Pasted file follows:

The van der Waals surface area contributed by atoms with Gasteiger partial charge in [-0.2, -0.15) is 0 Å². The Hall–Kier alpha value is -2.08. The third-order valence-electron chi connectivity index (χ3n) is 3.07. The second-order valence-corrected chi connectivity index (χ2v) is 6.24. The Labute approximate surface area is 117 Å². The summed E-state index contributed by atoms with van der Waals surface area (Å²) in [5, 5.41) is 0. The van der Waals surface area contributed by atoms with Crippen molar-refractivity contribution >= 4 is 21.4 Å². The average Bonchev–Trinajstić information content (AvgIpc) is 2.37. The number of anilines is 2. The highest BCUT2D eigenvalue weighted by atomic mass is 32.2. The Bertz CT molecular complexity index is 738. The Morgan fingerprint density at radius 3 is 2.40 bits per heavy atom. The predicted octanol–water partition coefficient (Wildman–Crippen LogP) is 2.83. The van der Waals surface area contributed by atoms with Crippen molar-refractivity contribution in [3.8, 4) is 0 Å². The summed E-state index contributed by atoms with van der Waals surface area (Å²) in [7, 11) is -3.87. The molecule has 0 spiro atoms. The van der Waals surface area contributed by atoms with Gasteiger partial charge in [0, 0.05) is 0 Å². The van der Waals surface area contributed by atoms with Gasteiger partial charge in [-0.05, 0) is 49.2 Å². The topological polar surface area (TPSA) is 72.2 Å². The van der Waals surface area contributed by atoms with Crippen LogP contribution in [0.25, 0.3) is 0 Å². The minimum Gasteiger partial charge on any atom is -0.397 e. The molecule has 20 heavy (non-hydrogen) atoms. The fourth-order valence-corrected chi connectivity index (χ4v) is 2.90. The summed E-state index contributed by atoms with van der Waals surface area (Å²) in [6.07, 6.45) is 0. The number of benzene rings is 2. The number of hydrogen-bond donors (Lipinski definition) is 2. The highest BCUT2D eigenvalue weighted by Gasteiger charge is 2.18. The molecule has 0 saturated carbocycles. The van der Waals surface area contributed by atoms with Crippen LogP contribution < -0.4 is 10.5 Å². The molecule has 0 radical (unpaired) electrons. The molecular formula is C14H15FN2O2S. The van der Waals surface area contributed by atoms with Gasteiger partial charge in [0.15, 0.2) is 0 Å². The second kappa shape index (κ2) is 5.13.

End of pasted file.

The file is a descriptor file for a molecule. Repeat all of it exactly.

The van der Waals surface area contributed by atoms with Gasteiger partial charge in [-0.2, -0.15) is 0 Å². The Hall–Kier alpha value is -2.08. The third-order valence-electron chi connectivity index (χ3n) is 3.07. The second-order valence-corrected chi connectivity index (χ2v) is 6.24. The Labute approximate surface area is 117 Å². The summed E-state index contributed by atoms with van der Waals surface area (Å²) in [5, 5.41) is 0. The van der Waals surface area contributed by atoms with Crippen molar-refractivity contribution >= 4 is 21.4 Å². The average Bonchev–Trinajstić information content (AvgIpc) is 2.37. The number of anilines is 2. The highest BCUT2D eigenvalue weighted by atomic mass is 32.2. The Bertz CT molecular complexity index is 738. The Morgan fingerprint density at radius 3 is 2.40 bits per heavy atom. The predicted octanol–water partition coefficient (Wildman–Crippen LogP) is 2.83. The van der Waals surface area contributed by atoms with Crippen molar-refractivity contribution in [3.8, 4) is 0 Å². The summed E-state index contributed by atoms with van der Waals surface area (Å²) in [7, 11) is -3.87. The molecule has 0 spiro atoms. The van der Waals surface area contributed by atoms with Gasteiger partial charge in [0, 0.05) is 0 Å². The van der Waals surface area contributed by atoms with Gasteiger partial charge in [-0.05, 0) is 49.2 Å². The topological polar surface area (TPSA) is 72.2 Å². The van der Waals surface area contributed by atoms with Crippen LogP contribution in [0.25, 0.3) is 0 Å². The minimum Gasteiger partial charge on any atom is -0.397 e. The molecule has 20 heavy (non-hydrogen) atoms. The fourth-order valence-corrected chi connectivity index (χ4v) is 2.90. The summed E-state index contributed by atoms with van der Waals surface area (Å²) in [6.07, 6.45) is 0. The number of benzene rings is 2. The number of hydrogen-bond donors (Lipinski definition) is 2. The highest BCUT2D eigenvalue weighted by Gasteiger charge is 2.18. The molecule has 0 saturated carbocycles. The van der Waals surface area contributed by atoms with Crippen LogP contribution < -0.4 is 10.5 Å². The molecule has 0 radical (unpaired) electrons. The molecular formula is C14H15FN2O2S. The van der Waals surface area contributed by atoms with Gasteiger partial charge in [0.15, 0.2) is 0 Å². The second kappa shape index (κ2) is 5.13.